Use these 10 FREE border templates to frame your favorite photos

Watch video: How to frame your shots in Photoshop Elements 

What do you do with your best pictures? For many of us the answer is to upload them to social media, but we shouldn’t forget about printing, as there’s no better feeling than seeing your photos hanging up proudly on the wall at home. 

To do your shots justice, though, you’ll want to frame your images to make them look more professional. And we’ve got 10 border templates that you can download for free to really do them justice. 

There’s a mixture of portrait and landscape oriented frames and some with clean edges, others with artistic textured edges like ours. All of the frames are Photoshop PSD files that you can pop your images in, and add your own title and your photographer’s credit. 

Watch the video lesson above and follow the steps below to see how you can start using them now in Photoshop Elements 2020.

• Read more: 100 Photoshop tips

01 Open your pictures

(Image credit: Future)

Download your free frames here – then find the image you want to frame and choose one of the border templates you like. Open them both into Photoshop or Elements to begin (the steps are the same in both pieces of software).

02 Paste in your pic and resize

(Image credit: Future)

Go to your main image and hit Ctrl / Cmd + A to select it, Ctrl / Cmd + C to copy it and then click to the border template and hit Ctrl / Cmd + V to paste it in. Next, hit Ctrl + T to resize it with Free Transform. Make sure your constrain proportions box is ticked and drag the corners of the bounding box outwards to fill all of the black window in the border template and hit Enter to set it in place.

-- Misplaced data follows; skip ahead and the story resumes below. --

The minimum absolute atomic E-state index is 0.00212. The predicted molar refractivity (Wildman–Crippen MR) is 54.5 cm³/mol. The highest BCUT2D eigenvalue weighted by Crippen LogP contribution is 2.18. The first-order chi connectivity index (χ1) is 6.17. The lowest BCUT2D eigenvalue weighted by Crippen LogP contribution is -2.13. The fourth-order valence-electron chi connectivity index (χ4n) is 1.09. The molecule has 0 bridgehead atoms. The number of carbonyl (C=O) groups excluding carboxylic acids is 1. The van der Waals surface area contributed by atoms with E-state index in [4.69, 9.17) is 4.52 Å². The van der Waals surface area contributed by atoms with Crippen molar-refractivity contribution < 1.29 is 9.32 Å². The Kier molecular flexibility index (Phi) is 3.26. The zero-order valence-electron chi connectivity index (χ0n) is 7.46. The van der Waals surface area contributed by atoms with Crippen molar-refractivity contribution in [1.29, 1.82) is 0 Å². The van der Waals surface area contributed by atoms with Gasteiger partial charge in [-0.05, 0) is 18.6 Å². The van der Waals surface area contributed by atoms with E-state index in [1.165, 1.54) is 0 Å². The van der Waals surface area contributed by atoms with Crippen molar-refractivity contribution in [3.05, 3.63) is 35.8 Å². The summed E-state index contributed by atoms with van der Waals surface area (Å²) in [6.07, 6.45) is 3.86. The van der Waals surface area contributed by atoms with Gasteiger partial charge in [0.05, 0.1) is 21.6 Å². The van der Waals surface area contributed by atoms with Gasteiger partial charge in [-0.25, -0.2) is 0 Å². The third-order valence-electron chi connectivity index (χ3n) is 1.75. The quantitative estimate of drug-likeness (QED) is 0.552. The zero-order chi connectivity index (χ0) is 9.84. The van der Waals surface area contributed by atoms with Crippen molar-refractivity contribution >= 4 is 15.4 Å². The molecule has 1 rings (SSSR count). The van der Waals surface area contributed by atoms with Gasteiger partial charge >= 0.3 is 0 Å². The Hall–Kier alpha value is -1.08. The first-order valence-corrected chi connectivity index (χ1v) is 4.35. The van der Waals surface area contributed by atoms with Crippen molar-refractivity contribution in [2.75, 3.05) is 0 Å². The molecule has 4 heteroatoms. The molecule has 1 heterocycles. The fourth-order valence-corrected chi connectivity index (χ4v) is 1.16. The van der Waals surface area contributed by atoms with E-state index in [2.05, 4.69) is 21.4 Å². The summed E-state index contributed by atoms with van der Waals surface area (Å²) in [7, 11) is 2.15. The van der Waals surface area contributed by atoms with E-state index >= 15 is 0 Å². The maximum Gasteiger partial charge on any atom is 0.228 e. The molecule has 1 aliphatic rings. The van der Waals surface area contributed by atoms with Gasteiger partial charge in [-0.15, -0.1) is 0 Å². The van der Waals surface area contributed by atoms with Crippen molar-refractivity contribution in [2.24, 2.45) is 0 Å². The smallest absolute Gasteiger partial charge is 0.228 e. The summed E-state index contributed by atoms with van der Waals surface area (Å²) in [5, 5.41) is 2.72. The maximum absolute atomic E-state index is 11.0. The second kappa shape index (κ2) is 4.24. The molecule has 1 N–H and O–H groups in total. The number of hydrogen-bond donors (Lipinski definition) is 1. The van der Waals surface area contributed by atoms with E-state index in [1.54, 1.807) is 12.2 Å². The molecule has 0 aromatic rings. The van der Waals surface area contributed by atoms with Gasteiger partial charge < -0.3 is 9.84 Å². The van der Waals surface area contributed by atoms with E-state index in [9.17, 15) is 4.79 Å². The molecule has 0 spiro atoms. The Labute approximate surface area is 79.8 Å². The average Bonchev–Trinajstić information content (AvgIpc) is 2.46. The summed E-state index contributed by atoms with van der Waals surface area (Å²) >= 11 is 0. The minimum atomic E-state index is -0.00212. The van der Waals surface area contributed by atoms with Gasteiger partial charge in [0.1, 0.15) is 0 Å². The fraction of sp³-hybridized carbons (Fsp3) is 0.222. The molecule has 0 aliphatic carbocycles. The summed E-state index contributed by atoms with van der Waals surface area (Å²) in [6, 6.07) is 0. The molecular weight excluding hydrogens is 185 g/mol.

03 Blend it into the border

(Image credit: Future)

Hit Enter when finished resizing and go to the Layers panel (Window > Layers). Next, change the blending mode from Normal to Screen, so that your shot only appears in the black parts of the template.

04 Stop it going over the text

(Image credit: Future)

Grab a hard-edged Eraser tool from the toolbox, set the opacity to 100% and resize it with the [ and ] keys. Now brush over any areas of the text that the image is appearing in to stop this happening.

05 Add your image title and photographer's credit

(Image credit: Future)

In the Layers panel double-click on the ‘T’, which is the thumbnail of the ‘Insert Title Here’ layer. You’ll then be able to type in the title of your image, then do the same for your photo credit on the layer below.

06 Play with the font type

(Image credit: Future)

You can, of course, experiment with different font choices, colors and sizes. Just use the tool options bar at the bottom of the screen to customize the text until you’re happy with the results.

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Dan Mold
Deputy Editor

Deputy Editor on PhotoPlus: The Canon Magazine, Dan also brings his technical wizardry and editing skills to Digital Camera World. He has been writing about all aspects of photography for over 10 years, having previously served as technical writer and technical editor for Practical Photography magazine, as well as Photoshop editor on Digital Photo

Dan is an Adobe-certified Photoshop guru, making him officially a beast at post-processing – so he’s the perfect person to share tips and tricks both in-camera and in post. Able to shoot all genres, Dan provides news, techniques and tutorials on everything from portraits and landscapes to macro and wildlife, helping photographers get the most out of their cameras, lenses, filters, lighting, tripods, and, of course, editing software.